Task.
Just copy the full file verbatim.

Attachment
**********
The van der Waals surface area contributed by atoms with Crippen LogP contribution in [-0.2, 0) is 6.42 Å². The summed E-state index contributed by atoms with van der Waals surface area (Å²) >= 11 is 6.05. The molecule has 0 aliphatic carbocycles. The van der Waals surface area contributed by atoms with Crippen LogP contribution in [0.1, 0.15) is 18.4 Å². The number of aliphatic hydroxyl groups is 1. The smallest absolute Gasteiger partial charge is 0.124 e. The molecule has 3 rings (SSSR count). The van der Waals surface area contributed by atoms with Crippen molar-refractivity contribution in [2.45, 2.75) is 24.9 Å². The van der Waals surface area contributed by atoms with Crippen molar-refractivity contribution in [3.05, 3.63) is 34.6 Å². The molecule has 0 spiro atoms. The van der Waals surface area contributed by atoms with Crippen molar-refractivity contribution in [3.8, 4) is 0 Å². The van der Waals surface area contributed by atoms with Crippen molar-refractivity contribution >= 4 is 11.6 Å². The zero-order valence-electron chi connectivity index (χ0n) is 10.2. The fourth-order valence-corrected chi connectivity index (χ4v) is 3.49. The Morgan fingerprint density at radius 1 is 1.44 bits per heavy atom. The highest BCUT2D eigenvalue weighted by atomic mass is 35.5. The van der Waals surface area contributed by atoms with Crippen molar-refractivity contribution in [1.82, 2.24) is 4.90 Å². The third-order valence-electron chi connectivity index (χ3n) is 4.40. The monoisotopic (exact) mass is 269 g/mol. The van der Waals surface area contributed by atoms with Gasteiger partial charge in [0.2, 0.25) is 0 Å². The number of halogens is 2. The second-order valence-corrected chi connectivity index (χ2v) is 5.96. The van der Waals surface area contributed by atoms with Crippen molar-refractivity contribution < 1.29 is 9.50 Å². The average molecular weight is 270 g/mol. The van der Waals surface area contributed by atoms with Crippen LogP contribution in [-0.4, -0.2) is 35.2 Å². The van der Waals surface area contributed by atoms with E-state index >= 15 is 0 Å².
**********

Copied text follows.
The van der Waals surface area contributed by atoms with Crippen LogP contribution in [-0.2, 0) is 6.42 Å². The summed E-state index contributed by atoms with van der Waals surface area (Å²) >= 11 is 6.05. The molecule has 0 aliphatic carbocycles. The van der Waals surface area contributed by atoms with Crippen LogP contribution in [0.1, 0.15) is 18.4 Å². The number of aliphatic hydroxyl groups is 1. The smallest absolute Gasteiger partial charge is 0.124 e. The molecule has 3 rings (SSSR count). The van der Waals surface area contributed by atoms with Crippen molar-refractivity contribution in [2.45, 2.75) is 24.9 Å². The van der Waals surface area contributed by atoms with Crippen molar-refractivity contribution in [3.05, 3.63) is 34.6 Å². The molecule has 0 spiro atoms. The van der Waals surface area contributed by atoms with Crippen molar-refractivity contribution in [3.8, 4) is 0 Å². The van der Waals surface area contributed by atoms with Crippen molar-refractivity contribution >= 4 is 11.6 Å². The zero-order valence-electron chi connectivity index (χ0n) is 10.2. The fourth-order valence-corrected chi connectivity index (χ4v) is 3.49. The Morgan fingerprint density at radius 1 is 1.44 bits per heavy atom. The highest BCUT2D eigenvalue weighted by atomic mass is 35.5. The van der Waals surface area contributed by atoms with Crippen molar-refractivity contribution in [1.82, 2.24) is 4.90 Å². The third-order valence-electron chi connectivity index (χ3n) is 4.40. The monoisotopic (exact) mass is 269 g/mol. The van der Waals surface area contributed by atoms with Gasteiger partial charge in [0.2, 0.25) is 0 Å². The number of halogens is 2. The second-order valence-corrected chi connectivity index (χ2v) is 5.96. The van der Waals surface area contributed by atoms with Crippen molar-refractivity contribution < 1.29 is 9.50 Å². The average molecular weight is 270 g/mol. The van der Waals surface area contributed by atoms with Crippen LogP contribution in [-0.4, -0.2) is 35.2 Å². The van der Waals surface area contributed by atoms with E-state index >= 15 is 0 Å².